Bomb attacks typically grab news headlines. But there are almost invisible activities occurring every day that could create a more widespread and devastating calamity — cyber intrusions into government and corporate information and control systems that could cripple vital services and bring normal commerce to a halt.
When Hurricane Sandy struck the New York City area in 2012, thousands of people were stranded without vital services like electricity and transportation as repair crews struggled to get systems back up and running. Daily malicious hackers threaten a similar disaster as they probe the computers that control those systems.
Concern over such threats as well as criminal intrusions brought representatives from government and the private sector together at the Chertoff Group’s cyber security conference, "What's Next: Protecting Our Critical Energy Infrastructure from Cyber Threats."
A particular concern here in Houston is the threat to energy systems.
“We have found malicious code, malware, on energy systems; whether that was there to steal information or was reconnaissance for attacks is more a matter of speculation," said former U.S. Secretary of Homeland Security Michael Chertoff, executive chairman of the sponsoring organization.
"Saudia Aramco was attacked," he added. "That is an energy company. And while it did not succeed in knocking them offline, it certainly indicated that energy companies are a target for this.”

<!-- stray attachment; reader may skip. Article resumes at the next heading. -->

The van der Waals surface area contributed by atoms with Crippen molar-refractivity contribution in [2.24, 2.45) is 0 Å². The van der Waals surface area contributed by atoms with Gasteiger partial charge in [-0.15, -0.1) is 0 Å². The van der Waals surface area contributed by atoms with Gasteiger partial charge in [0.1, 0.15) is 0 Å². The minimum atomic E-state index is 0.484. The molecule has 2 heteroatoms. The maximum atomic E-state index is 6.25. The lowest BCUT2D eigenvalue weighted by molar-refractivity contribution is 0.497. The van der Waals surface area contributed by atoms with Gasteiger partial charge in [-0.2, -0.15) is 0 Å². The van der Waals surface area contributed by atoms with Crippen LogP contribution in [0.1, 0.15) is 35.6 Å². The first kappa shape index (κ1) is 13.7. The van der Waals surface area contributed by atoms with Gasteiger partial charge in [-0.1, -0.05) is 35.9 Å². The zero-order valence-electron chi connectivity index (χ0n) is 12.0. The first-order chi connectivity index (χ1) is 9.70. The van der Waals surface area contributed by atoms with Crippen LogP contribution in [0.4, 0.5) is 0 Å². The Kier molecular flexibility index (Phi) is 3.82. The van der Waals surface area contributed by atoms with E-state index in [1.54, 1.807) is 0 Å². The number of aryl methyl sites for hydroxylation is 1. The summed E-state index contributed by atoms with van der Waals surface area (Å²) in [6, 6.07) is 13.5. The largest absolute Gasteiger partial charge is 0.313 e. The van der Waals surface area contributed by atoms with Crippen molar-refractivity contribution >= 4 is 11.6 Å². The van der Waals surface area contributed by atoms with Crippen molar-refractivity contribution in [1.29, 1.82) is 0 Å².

Chertoff said there will likely be more threats to energy industry control systems by terrorists and some hostile foreign governments.
Stuart McClure, CEO of Cylance, said his company’s software protects clients from most threats, although Cylance itself is often a target of sophisticated intrusions.
“The only ones who can do that are very large nation states with big budgets, a lot of people, a lot of eyeballs that take a look at what we have done and try to bypass it,” he said.
Experts say technology offers only part of the solution and that constant vigilance is needed to maintain cyber security.
Companies provide security training to warn against such common breaches as plugging an unverified USB thumb drive into a networked computer.
The CEO of cyber-security firm SS8, Inc., Faizel Lakhani said the human factor is important because technological solutions tend to be too restrictive.
“Our economy and the Internet is based on an interconnected model, the ability to communicate broadly, to share ideas and when you restrict that through a technology solution you fundamentally take away that inherent advantage that we have had here in America,” he said.
Lakhani said humans in any organization will make mistakes that allow cyber intrusions. He said companies need to accept that reality and develop methods of identifying and counteracting threats.